Phantom of Opera: The Movie
Category: Phantom of the Opera Reviews | Posted by: admin
Article Date: December 19, 2004 | Publication: OhMyNews International | Author: Kim Soung Su
The film version of the musical 'Phantom' is more like an extended music video
In 1911, French novelist Gaston Leroux published a book called "The Phantom of Opera," inspired by British author George du Maurier's gothic horror novel "Trilby" in 1894. Since then, the story has been adapted to films, TV dramas, and now it is one of the most famous stories in the world. And thanks to composer Andrew Lloyd Webber's 1986 musical, it became a classic.
Once again it has come to life, this time as a film titled "Andrew Lloyd Webber's The Phantom of Opera" (2004), directed by Joel Schumacher, a well-known Hollywood veteran commercial filmmaker ("Phonebooth" (2002), "8mm" (1999), "Batman and Robin" (1997), "Batman Forever" (1995) and many more). Using his experience in "Batman" and other suspense films, once more he attempts to illustrate the man behind the mask.
First of all, it's pretty obvious that the film's photography is going to be splendid. Setting, costume, lighting and stage composition are well harmonized. The cinematography is also remarkable. For the first few minutes the camera is flying like a bird - up and down, right and left - seemingly without any intervention. No doubt this is a great achievement of editing as well.
There is also no need to talk about the original score. Since the film's title includes the composer's name, it is indeed the film version of Andrew Lloyd Webber's "Phantom." The film intentionally employs film techniques such as camera movement, character action and so on, in order to emphasize the songs in the film. Watching the film is like watching a music video.
The whole film is in fact a set of music video scenes using Webber's beautiful music scores, although the genre of the film may be categorized as a musical. This is to be expected since Webber himself worked on the film. The result is a beautiful harmony of photography, setting, and music.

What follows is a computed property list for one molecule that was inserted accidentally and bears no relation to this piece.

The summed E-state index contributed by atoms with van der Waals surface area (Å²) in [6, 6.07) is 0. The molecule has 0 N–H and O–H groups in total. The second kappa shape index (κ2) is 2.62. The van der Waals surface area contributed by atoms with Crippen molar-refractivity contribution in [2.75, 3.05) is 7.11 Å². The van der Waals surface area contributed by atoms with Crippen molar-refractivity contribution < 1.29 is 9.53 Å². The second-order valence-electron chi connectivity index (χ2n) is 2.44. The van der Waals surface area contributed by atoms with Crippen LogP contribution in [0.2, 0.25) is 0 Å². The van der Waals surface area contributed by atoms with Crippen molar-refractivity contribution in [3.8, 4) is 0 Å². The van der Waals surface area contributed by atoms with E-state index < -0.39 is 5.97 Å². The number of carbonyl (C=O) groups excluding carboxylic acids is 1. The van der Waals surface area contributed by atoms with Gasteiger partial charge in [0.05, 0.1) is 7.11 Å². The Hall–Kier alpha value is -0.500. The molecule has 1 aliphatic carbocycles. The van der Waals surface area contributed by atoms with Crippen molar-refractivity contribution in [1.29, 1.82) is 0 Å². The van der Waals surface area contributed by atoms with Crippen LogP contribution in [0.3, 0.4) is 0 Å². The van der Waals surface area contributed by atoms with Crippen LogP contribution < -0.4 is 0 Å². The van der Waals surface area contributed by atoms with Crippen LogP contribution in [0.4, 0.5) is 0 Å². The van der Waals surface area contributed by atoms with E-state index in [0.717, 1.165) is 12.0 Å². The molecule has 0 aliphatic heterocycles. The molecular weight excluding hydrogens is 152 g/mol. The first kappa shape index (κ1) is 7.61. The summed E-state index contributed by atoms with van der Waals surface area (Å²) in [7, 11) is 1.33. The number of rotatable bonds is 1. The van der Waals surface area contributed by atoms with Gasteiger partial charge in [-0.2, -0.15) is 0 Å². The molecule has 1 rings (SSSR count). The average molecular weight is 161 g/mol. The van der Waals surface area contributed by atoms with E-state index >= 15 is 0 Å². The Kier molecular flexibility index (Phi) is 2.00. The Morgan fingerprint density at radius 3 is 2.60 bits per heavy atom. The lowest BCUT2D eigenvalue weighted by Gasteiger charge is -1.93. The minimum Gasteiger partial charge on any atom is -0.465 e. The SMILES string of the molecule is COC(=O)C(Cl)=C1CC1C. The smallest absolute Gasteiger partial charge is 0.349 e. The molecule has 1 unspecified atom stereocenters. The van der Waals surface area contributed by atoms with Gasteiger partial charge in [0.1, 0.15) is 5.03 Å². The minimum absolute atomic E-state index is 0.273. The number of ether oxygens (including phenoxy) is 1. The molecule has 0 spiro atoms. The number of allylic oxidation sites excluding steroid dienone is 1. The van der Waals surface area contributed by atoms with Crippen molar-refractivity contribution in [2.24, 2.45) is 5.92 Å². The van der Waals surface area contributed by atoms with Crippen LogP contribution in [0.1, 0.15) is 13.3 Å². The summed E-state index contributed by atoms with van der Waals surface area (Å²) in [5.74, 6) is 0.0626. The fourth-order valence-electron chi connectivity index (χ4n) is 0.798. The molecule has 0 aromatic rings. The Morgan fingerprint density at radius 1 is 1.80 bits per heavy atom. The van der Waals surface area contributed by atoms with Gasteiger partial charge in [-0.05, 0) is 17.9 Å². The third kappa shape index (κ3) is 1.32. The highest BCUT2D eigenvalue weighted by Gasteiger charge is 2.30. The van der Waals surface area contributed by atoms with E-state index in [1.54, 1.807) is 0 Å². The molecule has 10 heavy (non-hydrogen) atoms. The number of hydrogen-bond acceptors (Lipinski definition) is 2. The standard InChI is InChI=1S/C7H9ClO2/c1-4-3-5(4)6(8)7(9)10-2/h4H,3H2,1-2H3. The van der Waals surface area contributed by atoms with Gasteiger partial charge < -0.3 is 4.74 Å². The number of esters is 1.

However, this is also the main problem of the film -- it is no more than a set of fantastic music videos. Compared with other musical adaptations such as "Evita" (1996) and "Chicago" (2002), the film narrative is quite good. But it seems that the film itself is rather weighed down by the shadow of the musical, which definitely reveals how hard it is to make a musical film.
Also, the description of the characters is weighed down by the visuals as well as by the well-known narrative. Only the phantom (Gerard Butler)'s suffering is clearly illustrated to some extent. The emotional conflict of Christine (Emmy Rossum) and Raoul (Patrick Wilson)'s animosity toward the phantom are a bit blurred. Namely, the roles of the main characters are substantially reduced by the roles of the visuals and music. The performances are not that bad, though.
To some extent, this weakens the audiences' concentration on the film. That and the unnecessary commercial scenes designed to offer some visual service to the Hollywood film fans. Audiences can therefore focus upon the magnificent visuals at first, but they can also lose the focus easily because of it. A rather long running time (143 minutes) makes this situation worse.